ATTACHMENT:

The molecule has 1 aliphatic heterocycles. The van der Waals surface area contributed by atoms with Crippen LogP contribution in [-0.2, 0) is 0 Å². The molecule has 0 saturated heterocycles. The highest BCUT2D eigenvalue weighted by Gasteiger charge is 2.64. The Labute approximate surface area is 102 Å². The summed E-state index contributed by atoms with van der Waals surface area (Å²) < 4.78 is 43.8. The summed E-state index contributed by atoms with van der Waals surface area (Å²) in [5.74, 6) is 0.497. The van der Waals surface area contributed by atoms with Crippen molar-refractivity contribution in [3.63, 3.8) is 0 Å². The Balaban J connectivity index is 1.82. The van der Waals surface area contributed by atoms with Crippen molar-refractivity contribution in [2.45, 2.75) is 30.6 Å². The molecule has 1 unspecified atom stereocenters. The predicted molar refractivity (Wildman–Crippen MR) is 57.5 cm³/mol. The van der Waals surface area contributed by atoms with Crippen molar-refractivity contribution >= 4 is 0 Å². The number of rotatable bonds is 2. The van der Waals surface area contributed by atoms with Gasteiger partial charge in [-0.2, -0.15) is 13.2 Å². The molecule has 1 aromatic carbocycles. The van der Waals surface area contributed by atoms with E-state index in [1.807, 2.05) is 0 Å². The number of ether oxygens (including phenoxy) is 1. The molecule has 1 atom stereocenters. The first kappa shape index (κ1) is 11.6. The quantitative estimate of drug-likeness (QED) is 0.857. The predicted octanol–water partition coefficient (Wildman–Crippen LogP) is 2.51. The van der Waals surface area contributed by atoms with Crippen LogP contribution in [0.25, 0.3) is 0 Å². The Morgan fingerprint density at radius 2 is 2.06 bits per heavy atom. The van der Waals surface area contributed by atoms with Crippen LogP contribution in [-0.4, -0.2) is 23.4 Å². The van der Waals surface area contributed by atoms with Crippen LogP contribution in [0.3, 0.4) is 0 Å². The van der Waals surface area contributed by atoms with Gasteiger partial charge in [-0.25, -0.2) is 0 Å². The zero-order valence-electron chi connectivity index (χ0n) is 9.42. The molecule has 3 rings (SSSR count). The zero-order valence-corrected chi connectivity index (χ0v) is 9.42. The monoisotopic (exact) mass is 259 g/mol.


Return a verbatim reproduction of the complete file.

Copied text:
The molecule has 1 aliphatic heterocycles. The van der Waals surface area contributed by atoms with Crippen LogP contribution in [-0.2, 0) is 0 Å². The molecule has 0 saturated heterocycles. The highest BCUT2D eigenvalue weighted by Gasteiger charge is 2.64. The Labute approximate surface area is 102 Å². The summed E-state index contributed by atoms with van der Waals surface area (Å²) < 4.78 is 43.8. The summed E-state index contributed by atoms with van der Waals surface area (Å²) in [5.74, 6) is 0.497. The van der Waals surface area contributed by atoms with Crippen molar-refractivity contribution in [3.63, 3.8) is 0 Å². The Balaban J connectivity index is 1.82. The van der Waals surface area contributed by atoms with Crippen molar-refractivity contribution in [2.45, 2.75) is 30.6 Å². The molecule has 1 unspecified atom stereocenters. The predicted molar refractivity (Wildman–Crippen MR) is 57.5 cm³/mol. The van der Waals surface area contributed by atoms with Crippen molar-refractivity contribution >= 4 is 0 Å². The number of rotatable bonds is 2. The van der Waals surface area contributed by atoms with Gasteiger partial charge in [-0.2, -0.15) is 13.2 Å². The molecule has 1 aromatic carbocycles. The van der Waals surface area contributed by atoms with E-state index in [1.807, 2.05) is 0 Å². The number of ether oxygens (including phenoxy) is 1. The molecule has 1 atom stereocenters. The first kappa shape index (κ1) is 11.6. The quantitative estimate of drug-likeness (QED) is 0.857. The predicted octanol–water partition coefficient (Wildman–Crippen LogP) is 2.51. The van der Waals surface area contributed by atoms with Crippen LogP contribution in [0.25, 0.3) is 0 Å². The Morgan fingerprint density at radius 2 is 2.06 bits per heavy atom. The van der Waals surface area contributed by atoms with Crippen LogP contribution in [-0.4, -0.2) is 23.4 Å². The van der Waals surface area contributed by atoms with Crippen LogP contribution in [0.3, 0.4) is 0 Å². The van der Waals surface area contributed by atoms with Gasteiger partial charge in [-0.25, -0.2) is 0 Å². The zero-order valence-electron chi connectivity index (χ0n) is 9.42. The molecule has 3 rings (SSSR count). The zero-order valence-corrected chi connectivity index (χ0v) is 9.42. The monoisotopic (exact) mass is 259 g/mol.